Wednesday, January 1, 2014

Freight Car Placards

Before the use of computers to keep track of car lading, cardboard placards were used to convey information to those handling the cars at industries or along the line - consignees and railway employees, respectively. These were most commonly affixed to boxcars (stapled or tacked to a tackboard on door or car side) and tankcars (inserted in purpose-built metal placard holders). Spending time trackside, I would occasionally find a placard that had blown off a passing freight car, sometimes obviously run over by the train! In time, these grew into a collection, and decades later, here is a Trackside Treasure post on a very unusual type of treasure found trackside. I've photographed the placards and added some text pertaining to the shippers, contents and fascinating fine print found on the placards.

Placards in the first four photos were likely from boxcars. The fragile nature and high value of newsprint rolls often called for specially-equipped boxcars to prevent handling damage. Wood productse were often loaded from one side, blocking the opposite door(s). The boxcar would have to be spotted with the side to be unloaded facing the consignee's dock. Here are some examples from the former Kingston Weldwood lumber yard, now a Home Hardware store without rail service.
 Above: (all photo caption information in this post - top to bottom and left to right)
-Domtar Pulp Ltd, Lebel-sur-Quevillon, QC
-Scott Paper Co, Chester Operations
-Weldwood of Canada Limited, unique due to double-sided printing -on reverse "Unload From This Side"
-Domtar Newsprint

-Canadian International Paper Co
-American Can Co. Green Bay, WI
-Domtar Newsprint, handwritten note "59-44 1/4-59 Horizon Pocket Books"
A variety of forest product companies are represented by the placards. Some of these companies have since been subsumed or otherwise bought out by others.
-British Columbia Forest Products Ltd, Victoria Plywood Division, Victoria BC
-Great Lakes Forest Products
-Weldwood of Canada Ltd.
-Generic "Newsprint Do Not Hump"
This one always gets a snicker:
-Generic "Do Not Hump", found at Kingston VIA station May 12, 1979
-Generic "Notice to Trainmen Spot at Consignee's Siding" printed by CGC 6/73
A plethora of Dangerous (usually tank car) placards follow. These were to be flipped over once unloaded, to show the car being empty but still containing residue from the contents (below right). A placard in the placard holder, usually welded to the tank car sill contains a sample placard (below left). Notice how the printing was omitted from areas on the placard that are covered by the holder cross-braces.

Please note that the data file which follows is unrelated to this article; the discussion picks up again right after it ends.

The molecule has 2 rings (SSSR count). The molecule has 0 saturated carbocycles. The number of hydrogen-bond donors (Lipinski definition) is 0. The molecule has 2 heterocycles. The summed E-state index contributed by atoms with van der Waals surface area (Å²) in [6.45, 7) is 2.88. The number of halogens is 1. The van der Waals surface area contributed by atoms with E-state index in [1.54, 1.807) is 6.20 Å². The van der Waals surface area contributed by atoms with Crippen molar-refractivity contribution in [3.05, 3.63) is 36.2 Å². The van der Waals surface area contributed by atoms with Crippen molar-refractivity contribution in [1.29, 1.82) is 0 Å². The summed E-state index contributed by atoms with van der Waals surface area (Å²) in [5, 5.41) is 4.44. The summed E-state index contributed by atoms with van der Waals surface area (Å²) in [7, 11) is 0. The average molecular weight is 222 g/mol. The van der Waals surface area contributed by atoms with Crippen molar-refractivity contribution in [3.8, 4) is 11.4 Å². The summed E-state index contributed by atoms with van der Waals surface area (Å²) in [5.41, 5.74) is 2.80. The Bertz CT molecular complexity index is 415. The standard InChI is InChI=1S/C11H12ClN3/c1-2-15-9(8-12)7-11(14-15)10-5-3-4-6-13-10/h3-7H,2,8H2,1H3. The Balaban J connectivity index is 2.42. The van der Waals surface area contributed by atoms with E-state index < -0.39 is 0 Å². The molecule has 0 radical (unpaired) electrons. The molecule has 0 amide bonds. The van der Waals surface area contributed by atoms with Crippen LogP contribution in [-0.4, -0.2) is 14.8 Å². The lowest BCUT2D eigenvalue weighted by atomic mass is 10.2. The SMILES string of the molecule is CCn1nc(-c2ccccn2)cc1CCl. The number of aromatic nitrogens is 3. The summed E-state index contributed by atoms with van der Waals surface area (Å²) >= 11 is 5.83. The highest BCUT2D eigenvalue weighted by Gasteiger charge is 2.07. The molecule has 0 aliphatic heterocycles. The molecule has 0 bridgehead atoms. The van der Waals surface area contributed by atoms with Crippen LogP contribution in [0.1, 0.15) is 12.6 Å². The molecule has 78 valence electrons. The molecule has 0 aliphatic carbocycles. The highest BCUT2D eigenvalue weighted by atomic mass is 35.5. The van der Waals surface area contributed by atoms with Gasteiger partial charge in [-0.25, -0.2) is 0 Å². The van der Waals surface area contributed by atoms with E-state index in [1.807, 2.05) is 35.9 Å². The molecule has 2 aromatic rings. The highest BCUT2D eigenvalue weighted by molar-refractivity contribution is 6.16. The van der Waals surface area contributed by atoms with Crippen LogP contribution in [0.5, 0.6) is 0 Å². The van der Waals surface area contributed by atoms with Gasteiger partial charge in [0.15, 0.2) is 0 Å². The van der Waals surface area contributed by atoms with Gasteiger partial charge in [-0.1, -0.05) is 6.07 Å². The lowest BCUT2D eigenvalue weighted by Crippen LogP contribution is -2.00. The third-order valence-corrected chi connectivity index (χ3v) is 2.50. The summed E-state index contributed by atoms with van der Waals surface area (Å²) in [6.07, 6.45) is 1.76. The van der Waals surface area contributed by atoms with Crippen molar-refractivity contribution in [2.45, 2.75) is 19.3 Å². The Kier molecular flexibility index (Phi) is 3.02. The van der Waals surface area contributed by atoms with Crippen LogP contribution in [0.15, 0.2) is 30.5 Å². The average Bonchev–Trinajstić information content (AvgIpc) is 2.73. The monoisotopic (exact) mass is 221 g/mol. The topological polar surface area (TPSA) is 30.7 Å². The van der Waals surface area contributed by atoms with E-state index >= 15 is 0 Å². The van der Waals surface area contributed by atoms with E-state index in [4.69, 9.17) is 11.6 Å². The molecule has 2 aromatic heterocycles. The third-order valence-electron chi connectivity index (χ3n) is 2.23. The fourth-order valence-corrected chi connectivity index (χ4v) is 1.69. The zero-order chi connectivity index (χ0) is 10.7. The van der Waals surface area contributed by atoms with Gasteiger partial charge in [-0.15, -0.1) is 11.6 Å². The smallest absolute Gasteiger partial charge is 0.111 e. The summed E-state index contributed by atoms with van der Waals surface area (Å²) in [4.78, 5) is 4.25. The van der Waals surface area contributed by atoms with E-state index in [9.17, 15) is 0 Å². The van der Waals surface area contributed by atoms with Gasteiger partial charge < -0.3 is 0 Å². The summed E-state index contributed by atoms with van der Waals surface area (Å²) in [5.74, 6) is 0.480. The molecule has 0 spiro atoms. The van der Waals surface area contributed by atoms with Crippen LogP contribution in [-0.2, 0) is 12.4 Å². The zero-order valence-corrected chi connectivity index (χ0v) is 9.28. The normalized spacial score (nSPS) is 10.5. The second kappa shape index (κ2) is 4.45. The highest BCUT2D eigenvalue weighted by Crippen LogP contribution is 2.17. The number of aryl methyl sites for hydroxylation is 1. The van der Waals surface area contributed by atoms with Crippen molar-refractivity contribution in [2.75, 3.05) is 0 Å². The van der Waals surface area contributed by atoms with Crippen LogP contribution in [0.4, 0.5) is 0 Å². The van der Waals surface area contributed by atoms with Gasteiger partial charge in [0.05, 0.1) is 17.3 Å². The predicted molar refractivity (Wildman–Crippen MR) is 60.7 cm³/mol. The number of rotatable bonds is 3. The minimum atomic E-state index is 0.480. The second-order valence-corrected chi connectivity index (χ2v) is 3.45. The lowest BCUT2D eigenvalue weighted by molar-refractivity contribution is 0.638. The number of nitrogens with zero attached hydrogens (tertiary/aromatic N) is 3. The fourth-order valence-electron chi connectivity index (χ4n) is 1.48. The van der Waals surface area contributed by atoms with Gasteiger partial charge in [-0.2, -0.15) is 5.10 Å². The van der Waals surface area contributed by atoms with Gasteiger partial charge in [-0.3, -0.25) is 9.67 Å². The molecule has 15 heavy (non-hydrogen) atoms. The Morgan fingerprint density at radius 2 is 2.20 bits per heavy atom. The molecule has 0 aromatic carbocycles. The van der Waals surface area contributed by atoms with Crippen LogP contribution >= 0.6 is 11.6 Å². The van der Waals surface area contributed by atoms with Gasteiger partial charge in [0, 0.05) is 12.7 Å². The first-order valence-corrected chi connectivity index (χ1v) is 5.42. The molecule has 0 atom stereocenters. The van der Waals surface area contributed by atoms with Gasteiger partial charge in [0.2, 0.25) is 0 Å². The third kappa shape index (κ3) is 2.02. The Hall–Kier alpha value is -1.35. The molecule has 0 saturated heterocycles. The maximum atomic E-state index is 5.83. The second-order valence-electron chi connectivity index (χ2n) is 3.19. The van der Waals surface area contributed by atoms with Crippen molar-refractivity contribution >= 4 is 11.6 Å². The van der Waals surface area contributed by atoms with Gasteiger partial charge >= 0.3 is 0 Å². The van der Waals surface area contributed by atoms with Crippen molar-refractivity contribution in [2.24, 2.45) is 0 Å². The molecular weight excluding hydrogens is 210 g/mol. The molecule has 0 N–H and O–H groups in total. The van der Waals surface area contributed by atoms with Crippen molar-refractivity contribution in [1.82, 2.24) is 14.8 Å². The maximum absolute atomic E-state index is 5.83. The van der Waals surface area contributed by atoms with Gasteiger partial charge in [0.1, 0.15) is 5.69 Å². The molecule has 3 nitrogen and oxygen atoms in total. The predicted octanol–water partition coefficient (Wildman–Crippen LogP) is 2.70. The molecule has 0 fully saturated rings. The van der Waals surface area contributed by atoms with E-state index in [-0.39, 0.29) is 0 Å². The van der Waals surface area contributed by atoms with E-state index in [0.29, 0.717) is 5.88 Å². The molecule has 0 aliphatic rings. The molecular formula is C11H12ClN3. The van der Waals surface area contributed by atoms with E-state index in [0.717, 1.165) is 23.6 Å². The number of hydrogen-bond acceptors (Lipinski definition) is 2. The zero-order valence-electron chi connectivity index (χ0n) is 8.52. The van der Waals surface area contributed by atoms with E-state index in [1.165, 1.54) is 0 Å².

Some placards were produced by the railways as noted after the commodity, while others were generic, for use by various shippers.
-Gasoline CP Form 1080
-Sulphuric Acid 98% faded Graphics Form 2334
-Sulphuric Acid 98% Graphics Form 2334
-Ammonia CN 861-|F (5/74)
-Isopropanol CN 861-F ( 5/74)
-Anhydrous Ammonia 29-0030 [Band 100]
-Flammable Liquid St Catherine CP Form 1080, also labelled TH&B 3221 27-07-79 (boxcar series originally numbered 3000-3299, rebuilt to 3600-3849
-Ammonium Nitrate
-Propane Form R-134 6/78 150541
-Liquefied Petroleum Gas CN 861-F (5/74)
-No commodity CP Rail Form 1080
-Anhydrous Ammonia Form No. 349
-Acrylonitrile 862-29
-Acetone CN 861-F (5-74)
-Flammable Solid CN 861-F (5-70) handwritten CMBU 2230372
-Propane CN 861-F (5-74)
-Ammonium Nitrate Form No. 328
-Anhydrous Ammonia Form No 249
-C-I-L This Car Contains UREA-MAP-DAD
-Non-flammable Gas 2 Labelmaster Chicago, IL, 60660
-Corrosive 8 Form No 23085
-UN 1075 2
-Flammable 3
 Reverse of three of the above:
Placarding rules were included as part of the Uniform Code of Operating Rules and other subsequent railway regulations. Changes in placard formats and other Transportation of Dangerous Goods regulations in the 1980s are a related topic, somewhat outside the scope of this post. Clearly, there was a need to simplify placarding as tank cars were used mainly for one commodity, diminishing the need to label each time and to flip the placard.
Below and top photo:
-plastic UN 1075 2 MarkMaster Toronto ON M9W 5E8
Can the above placards be used for modelling? Perhaps an enterprising Trackside Treasure reader can reformat and print these placards in scale, to be affixed to model boxcars or tankcars. Not to be overlooked is the use of placards on Maintenance of Way equipment, such as CN's flammable storage boxcars.

Running extra...

Another episode of TLC's new show Railfan Sisters! In this episode, my sister has ventured north from North Carolina and finds herself stopped by crossing protection at the Coronation Blvd crossing near Mi 182 Kingston Sub. First a westbound with 2244-2443 with DPU 2245, then an eastbound single-unit train(?2200) with DPU 2670 pass before her in the snowy, sun-shimmering south-facing scenery. She knows what she must do, popping out her camera phone, knowing the ensuing photos will be shared with Trackside Treasure readers:


Allison said...

Always feel privileged to run extra on my bro's blog!
Hard to resist a long freight in the winter sunshine!

Eric said...

Thanks, sis. Nice job at the crossing. It was the least I could do to present your photos collaboratively!


Robert in Port Townsend said...

Computers or no, placards are mandatory on all exotic goods.

Years ago, I was startled to see a "DO NOT HUMP" placard, framed, hanging in my girl friends bedroom.

It was given to her by her former admirer, a Union Pacific brakeman ...

Eric said...

Funny story there, Robert. As I said in the post, it always rates a snicker.

A co-worker mentioned a British TV show called the Wheel-Tappers and Shunters Social Club, in a similar vein. Or as we would say in North America, 'car-knockers' which is also snicker-producing in its own right.

Thanks for your comment,